Akasaka (Red Rise) is a neighborhood of slopes, ridges, hills, and plateaus that have been slowly tamed over the centuries.
In modern Tokyo it is bounded by Imperial family residences in Akasaka Detached Palace to the north, national government buildings in Eidachou to the east, embassy and nightlife district of Roppongi to the south, and high-class shopping and massive cemetary in Aoyama to the west. Akasaka itself is a dense mix of expensive homes, small businesses, condominiums, apartments and office towers.
Akasaka took shape at the beginning of the Edo period, in the early 1600s. It sat just outside a western gate of Edo Castle's outer wall, across the outer moat. At first the area was the site of temples, the rural farming town of Hitotsugi-chou, and official retreats. Its placement on the Atsugi-Ooyama Highway and bucolic wild highlands also made it a prime location for daimyo estates. These led to commoners (artisans and merchants) and then castle workers taking up residence in the lowlands, and group housing for warriors in the remaining uplands.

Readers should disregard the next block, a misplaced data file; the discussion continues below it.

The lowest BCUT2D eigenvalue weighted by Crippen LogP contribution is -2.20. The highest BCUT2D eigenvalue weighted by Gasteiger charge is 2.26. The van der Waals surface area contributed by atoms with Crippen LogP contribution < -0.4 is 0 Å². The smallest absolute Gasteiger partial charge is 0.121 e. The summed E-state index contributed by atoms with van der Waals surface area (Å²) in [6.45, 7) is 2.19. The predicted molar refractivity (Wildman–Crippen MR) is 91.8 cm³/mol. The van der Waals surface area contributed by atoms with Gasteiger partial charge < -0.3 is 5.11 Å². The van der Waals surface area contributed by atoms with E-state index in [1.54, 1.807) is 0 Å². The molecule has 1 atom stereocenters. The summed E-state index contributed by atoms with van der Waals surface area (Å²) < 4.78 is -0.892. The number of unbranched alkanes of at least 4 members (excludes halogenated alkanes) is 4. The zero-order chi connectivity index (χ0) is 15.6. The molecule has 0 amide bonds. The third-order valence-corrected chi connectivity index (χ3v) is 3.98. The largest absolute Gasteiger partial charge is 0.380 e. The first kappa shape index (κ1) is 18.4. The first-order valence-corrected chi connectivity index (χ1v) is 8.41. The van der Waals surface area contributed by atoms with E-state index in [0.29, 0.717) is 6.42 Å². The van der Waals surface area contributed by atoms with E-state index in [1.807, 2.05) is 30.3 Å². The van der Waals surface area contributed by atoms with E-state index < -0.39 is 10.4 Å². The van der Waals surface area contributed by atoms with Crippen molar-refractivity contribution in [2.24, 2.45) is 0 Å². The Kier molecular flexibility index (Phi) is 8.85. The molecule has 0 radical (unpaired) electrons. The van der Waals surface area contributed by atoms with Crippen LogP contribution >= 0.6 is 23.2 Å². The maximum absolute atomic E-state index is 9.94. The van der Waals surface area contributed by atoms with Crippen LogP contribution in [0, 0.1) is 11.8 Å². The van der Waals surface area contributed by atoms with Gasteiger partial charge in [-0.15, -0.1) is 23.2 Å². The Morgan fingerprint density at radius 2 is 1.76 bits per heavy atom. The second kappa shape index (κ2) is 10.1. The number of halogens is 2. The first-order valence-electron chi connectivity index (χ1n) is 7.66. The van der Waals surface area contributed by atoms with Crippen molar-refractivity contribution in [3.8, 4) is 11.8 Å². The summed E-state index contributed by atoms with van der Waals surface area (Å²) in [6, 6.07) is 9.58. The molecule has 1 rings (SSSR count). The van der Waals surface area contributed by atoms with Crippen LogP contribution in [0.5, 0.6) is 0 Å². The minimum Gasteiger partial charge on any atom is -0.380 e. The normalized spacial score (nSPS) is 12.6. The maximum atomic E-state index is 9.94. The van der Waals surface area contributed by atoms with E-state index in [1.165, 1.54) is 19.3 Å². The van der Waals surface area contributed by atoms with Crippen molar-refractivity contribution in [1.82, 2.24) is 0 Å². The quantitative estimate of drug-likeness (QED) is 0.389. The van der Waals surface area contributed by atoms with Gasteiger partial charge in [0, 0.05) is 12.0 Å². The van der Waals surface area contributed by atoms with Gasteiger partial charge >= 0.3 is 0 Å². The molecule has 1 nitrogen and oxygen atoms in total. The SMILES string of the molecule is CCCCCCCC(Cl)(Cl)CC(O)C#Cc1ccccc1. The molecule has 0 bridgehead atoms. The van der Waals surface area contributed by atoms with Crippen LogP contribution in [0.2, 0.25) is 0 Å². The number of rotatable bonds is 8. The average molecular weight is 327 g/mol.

Edo's history is not easy to see. Other than temples and shrines, there's nothing left of the historic townscape. For that matter, very little exists of the eighty years before the end of World War Two, during the Meiji, Taisho, and early Showa Periods. The Great Kanto Eathquake of 1923 and the US firebombings of 1945 were the deciding factors, but in reality Akasaka was in large part used as military bases in the first half of the 1900s, already drastically changed from its Edo roots.
So we set out on our exploration of Akasaka's rises with a strong sense of fancy. We must think of ourselves in Edo. Imagine the oxcarts and heavy foot traffic heading up steep grades from the castle gates along the highway - in large part a Tokaido bypass - to the pilgramage destination of Ooyama and to far-off Shizuoka. Imagine the thickly wooded daimyo estates, with steps leading past their large, dark, wooden gates and mansions. In clusters and at intersections you find the dense tiled rooftops of longhouses and their low-ranking warrior residents. The bustle of old Hitotsugi-chou, now a shop district and home to not a few dealers in entertainment.
We're off to read the geography and the place names of Akasaka's varied terrain. This is a catalog of the named and memorialized rises on Akasaka's streets.